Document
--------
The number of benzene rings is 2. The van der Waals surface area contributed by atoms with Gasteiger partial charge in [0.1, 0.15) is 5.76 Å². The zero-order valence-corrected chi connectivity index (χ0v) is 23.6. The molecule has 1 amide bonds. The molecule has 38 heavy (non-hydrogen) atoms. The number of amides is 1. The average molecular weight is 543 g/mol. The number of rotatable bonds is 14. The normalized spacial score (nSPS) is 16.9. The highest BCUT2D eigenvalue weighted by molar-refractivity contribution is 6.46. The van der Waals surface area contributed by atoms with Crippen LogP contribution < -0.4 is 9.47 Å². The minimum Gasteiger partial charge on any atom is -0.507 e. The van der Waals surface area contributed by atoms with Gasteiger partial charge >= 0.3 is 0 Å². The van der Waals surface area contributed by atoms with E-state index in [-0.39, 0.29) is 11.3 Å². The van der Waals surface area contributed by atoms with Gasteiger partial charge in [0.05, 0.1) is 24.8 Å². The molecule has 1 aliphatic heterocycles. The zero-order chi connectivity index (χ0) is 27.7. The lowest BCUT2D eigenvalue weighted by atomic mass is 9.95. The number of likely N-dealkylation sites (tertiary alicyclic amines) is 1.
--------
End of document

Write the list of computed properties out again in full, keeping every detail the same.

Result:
The number of benzene rings is 2. The van der Waals surface area contributed by atoms with Gasteiger partial charge in [0.1, 0.15) is 5.76 Å². The zero-order valence-corrected chi connectivity index (χ0v) is 23.6. The molecule has 1 amide bonds. The molecule has 38 heavy (non-hydrogen) atoms. The number of amides is 1. The average molecular weight is 543 g/mol. The number of rotatable bonds is 14. The normalized spacial score (nSPS) is 16.9. The highest BCUT2D eigenvalue weighted by molar-refractivity contribution is 6.46. The van der Waals surface area contributed by atoms with Crippen LogP contribution < -0.4 is 9.47 Å². The minimum Gasteiger partial charge on any atom is -0.507 e. The van der Waals surface area contributed by atoms with Gasteiger partial charge >= 0.3 is 0 Å². The van der Waals surface area contributed by atoms with E-state index in [-0.39, 0.29) is 11.3 Å². The van der Waals surface area contributed by atoms with Gasteiger partial charge in [0.05, 0.1) is 24.8 Å². The molecule has 1 aliphatic heterocycles. The zero-order chi connectivity index (χ0) is 27.7. The lowest BCUT2D eigenvalue weighted by atomic mass is 9.95. The number of likely N-dealkylation sites (tertiary alicyclic amines) is 1.